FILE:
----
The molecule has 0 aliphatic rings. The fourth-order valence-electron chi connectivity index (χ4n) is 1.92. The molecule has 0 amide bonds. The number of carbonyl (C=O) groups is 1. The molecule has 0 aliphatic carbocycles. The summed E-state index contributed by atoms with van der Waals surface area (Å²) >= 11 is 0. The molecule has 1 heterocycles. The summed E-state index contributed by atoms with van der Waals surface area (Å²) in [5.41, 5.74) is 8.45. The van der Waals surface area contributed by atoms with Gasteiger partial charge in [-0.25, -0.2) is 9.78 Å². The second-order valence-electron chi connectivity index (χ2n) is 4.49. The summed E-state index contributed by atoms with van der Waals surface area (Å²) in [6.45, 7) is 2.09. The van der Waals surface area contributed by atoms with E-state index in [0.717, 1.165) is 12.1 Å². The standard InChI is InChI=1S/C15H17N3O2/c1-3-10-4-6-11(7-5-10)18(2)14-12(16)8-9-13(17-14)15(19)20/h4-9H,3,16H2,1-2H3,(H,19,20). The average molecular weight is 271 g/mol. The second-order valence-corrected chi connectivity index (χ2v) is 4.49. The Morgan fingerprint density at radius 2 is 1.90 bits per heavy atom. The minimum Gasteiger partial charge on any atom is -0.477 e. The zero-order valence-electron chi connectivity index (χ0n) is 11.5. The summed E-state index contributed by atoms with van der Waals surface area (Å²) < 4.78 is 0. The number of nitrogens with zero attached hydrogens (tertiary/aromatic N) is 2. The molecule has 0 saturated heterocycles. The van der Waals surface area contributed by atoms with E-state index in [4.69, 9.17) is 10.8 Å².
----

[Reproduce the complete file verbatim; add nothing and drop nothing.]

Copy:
The molecule has 0 aliphatic rings. The fourth-order valence-electron chi connectivity index (χ4n) is 1.92. The molecule has 0 amide bonds. The number of carbonyl (C=O) groups is 1. The molecule has 0 aliphatic carbocycles. The summed E-state index contributed by atoms with van der Waals surface area (Å²) >= 11 is 0. The molecule has 1 heterocycles. The summed E-state index contributed by atoms with van der Waals surface area (Å²) in [5.41, 5.74) is 8.45. The van der Waals surface area contributed by atoms with Gasteiger partial charge in [-0.25, -0.2) is 9.78 Å². The second-order valence-electron chi connectivity index (χ2n) is 4.49. The summed E-state index contributed by atoms with van der Waals surface area (Å²) in [6.45, 7) is 2.09. The van der Waals surface area contributed by atoms with E-state index in [0.717, 1.165) is 12.1 Å². The standard InChI is InChI=1S/C15H17N3O2/c1-3-10-4-6-11(7-5-10)18(2)14-12(16)8-9-13(17-14)15(19)20/h4-9H,3,16H2,1-2H3,(H,19,20). The average molecular weight is 271 g/mol. The second-order valence-corrected chi connectivity index (χ2v) is 4.49. The Morgan fingerprint density at radius 2 is 1.90 bits per heavy atom. The minimum Gasteiger partial charge on any atom is -0.477 e. The zero-order valence-electron chi connectivity index (χ0n) is 11.5. The summed E-state index contributed by atoms with van der Waals surface area (Å²) < 4.78 is 0. The number of nitrogens with zero attached hydrogens (tertiary/aromatic N) is 2. The molecule has 0 saturated heterocycles. The van der Waals surface area contributed by atoms with E-state index in [4.69, 9.17) is 10.8 Å².